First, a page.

Last week, I was busy working towards completing the WSET Level 2 Intermediate Wine and Spirits qualification, ‘ideal for anyone wishing to be introduced to wine or sprits in an informative and structured manner’, and ‘suitable for both the enthusiast and those entering or already working in the wine and hospitality business’. Well, at £355, you wouldn’t take part if you cared little for wine, would you?
A few weeks ago, my resources arrived – the course textbook, a class workbook, a laminated sheet with a number of key wine tasting terms, a book on responsible drinking (if you didn’t know, a bottle of wine per night is bad for you), as well as a rather interesting Dulux-style wine colour chart – all tucked neatly into a white folder. Despite dipping in and out of this, I didn’t do a huge amount of pre-reading. In hindsight, I do recommend that you give the course textbook some due care and attention, given the number of wine regions and terms you will need to know to pass the exam.
This course can be done as a series of evening classes over a number of weeks, or as a 3-day course (either weekly or consecutive). It was the latter that I opted for, and while cramming the entire syllabus into three days was pretty heavy going and somewhat clinical in terms of layout (taste, spit, comment 18 times per day), I thoroughly enjoyed exploring the main grape varieties, wine regions, and wine and spirit making processes in a little more depth.
On arrival, I was interested to see the mix of people that had signed up – some sommeliers, waiters, restauranteurs, researchers, enthusiasts and a collection of wine PRs. Most of the class (me included) hadn’t completed the Foundation course prior to this one, as it is not a pre-requisite and, according to many that I had spoken to about it, is not particularly difficult if you already have some knowledge of and/or an interest in wine.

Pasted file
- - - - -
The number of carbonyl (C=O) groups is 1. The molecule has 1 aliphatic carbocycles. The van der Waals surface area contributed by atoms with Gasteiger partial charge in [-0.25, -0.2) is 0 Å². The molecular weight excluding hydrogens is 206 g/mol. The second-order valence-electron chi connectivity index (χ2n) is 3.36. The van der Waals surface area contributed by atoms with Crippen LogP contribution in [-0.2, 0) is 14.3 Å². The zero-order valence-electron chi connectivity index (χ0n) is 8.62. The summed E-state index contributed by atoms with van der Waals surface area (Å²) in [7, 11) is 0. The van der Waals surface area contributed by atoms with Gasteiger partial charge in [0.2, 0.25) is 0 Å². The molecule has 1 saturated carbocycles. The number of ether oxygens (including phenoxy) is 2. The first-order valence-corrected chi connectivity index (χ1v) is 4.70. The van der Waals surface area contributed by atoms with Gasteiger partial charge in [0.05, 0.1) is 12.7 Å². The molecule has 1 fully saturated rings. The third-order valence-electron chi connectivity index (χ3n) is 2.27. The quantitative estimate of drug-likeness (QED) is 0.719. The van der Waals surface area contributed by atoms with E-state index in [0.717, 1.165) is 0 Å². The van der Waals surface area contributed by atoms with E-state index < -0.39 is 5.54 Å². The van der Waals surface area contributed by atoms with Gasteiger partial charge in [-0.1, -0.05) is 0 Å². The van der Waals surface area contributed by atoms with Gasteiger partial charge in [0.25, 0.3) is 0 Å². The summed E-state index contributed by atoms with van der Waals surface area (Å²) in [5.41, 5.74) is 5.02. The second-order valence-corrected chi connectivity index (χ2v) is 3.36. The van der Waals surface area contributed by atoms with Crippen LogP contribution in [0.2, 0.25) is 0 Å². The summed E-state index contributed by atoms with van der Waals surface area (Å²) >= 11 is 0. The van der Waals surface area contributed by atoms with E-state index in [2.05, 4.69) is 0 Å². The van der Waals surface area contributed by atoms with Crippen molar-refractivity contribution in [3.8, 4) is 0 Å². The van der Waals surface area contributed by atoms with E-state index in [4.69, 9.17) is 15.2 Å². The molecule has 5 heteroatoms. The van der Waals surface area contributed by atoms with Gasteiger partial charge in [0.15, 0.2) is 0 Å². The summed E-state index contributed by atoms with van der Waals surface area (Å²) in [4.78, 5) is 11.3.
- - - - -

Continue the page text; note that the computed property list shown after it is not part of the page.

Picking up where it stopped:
On day 1 we were given our 6 ISO (International Standards Official) tasting glasses, which you get to keep after the course (providing you haven’t smashed any), we were introduced to tasting technique, the key components of food and wine matching (fatty, oily food is a great match for wines high in acidity, don’t you know), factors influencing the style of wine, and two key grape varieties; Chardonnay and Pinot Noir. That day we tasted 18 wines, ranging in price, from £4.99 to £42.00, and in style, from a Venetian Pinot Grigio to a Burgundian Gevrey-Chambertin Pinot Noir.
Day two was another varietal day, with Cabernet Sauvignon, Merlot, Sauvignon Blanc, Syrah/Shiraz, Grenache, Riesling (and many more) on the agenda. Again we sampled 18 different wines, and although there was a lot to take in on that day (who knew Italy had so many grape varieties?!) we did sample some outstanding wines, such as the 2005 Chateau Batailley Grand Cru Classe.
The third and final day was the most informative for me given that we learnt about several wine styles that I have limited experience and knowledge of – sparkling, sweet, and fortified, as well as spirits and liqueurs. I learnt on that day that I do not like whisky! The day concluded with the exam – an hour long, 50 question, multiple choice paper.
Despite the high cost of this course, it did give me the opportunity to sample some delightful wines that I otherwise would not (£34.99 for a delicious 2006 Chateau Laville Sauternes – sure, put it on my tab), even if we did spit them out! It also taught me a lot about exactly what it is that I am looking at when purchasing, tasting, (hopefully) enjoying, and writing about wine. Hopefully, I’m now a little bit more informed as a wine-writer (be nice!)
If you are thinking about taking part in the course, there are various accredited centres all over the UK, however the main WSET centre, just a 5 minute walk from London Bridge Station, has the highest pass rate of them all (I will update you on where I stand in that statistic), as well as some expert instructors!